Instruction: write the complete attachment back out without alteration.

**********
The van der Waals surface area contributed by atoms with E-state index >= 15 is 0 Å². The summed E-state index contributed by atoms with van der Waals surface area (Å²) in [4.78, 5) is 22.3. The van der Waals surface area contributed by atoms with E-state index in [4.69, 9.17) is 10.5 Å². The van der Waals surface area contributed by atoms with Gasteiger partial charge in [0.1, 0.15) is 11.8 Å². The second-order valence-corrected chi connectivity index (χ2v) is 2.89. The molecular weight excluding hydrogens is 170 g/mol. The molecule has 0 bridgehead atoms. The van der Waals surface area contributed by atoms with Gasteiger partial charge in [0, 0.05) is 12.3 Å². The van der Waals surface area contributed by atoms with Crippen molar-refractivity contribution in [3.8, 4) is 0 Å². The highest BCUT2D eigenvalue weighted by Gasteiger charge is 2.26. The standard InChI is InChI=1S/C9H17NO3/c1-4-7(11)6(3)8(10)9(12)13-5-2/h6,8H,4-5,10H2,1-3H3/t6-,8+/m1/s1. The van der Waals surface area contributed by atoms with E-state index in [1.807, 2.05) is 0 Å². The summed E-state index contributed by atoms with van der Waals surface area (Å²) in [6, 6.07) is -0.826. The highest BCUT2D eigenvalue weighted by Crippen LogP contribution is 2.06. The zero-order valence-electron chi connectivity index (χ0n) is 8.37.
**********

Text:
The van der Waals surface area contributed by atoms with E-state index >= 15 is 0 Å². The summed E-state index contributed by atoms with van der Waals surface area (Å²) in [4.78, 5) is 22.3. The van der Waals surface area contributed by atoms with E-state index in [4.69, 9.17) is 10.5 Å². The van der Waals surface area contributed by atoms with Gasteiger partial charge in [0.1, 0.15) is 11.8 Å². The second-order valence-corrected chi connectivity index (χ2v) is 2.89. The molecular weight excluding hydrogens is 170 g/mol. The molecule has 0 bridgehead atoms. The van der Waals surface area contributed by atoms with Gasteiger partial charge in [0, 0.05) is 12.3 Å². The van der Waals surface area contributed by atoms with Crippen molar-refractivity contribution in [3.8, 4) is 0 Å². The highest BCUT2D eigenvalue weighted by Gasteiger charge is 2.26. The standard InChI is InChI=1S/C9H17NO3/c1-4-7(11)6(3)8(10)9(12)13-5-2/h6,8H,4-5,10H2,1-3H3/t6-,8+/m1/s1. The van der Waals surface area contributed by atoms with E-state index in [1.807, 2.05) is 0 Å². The summed E-state index contributed by atoms with van der Waals surface area (Å²) in [6, 6.07) is -0.826. The highest BCUT2D eigenvalue weighted by Crippen LogP contribution is 2.06. The zero-order valence-electron chi connectivity index (χ0n) is 8.37.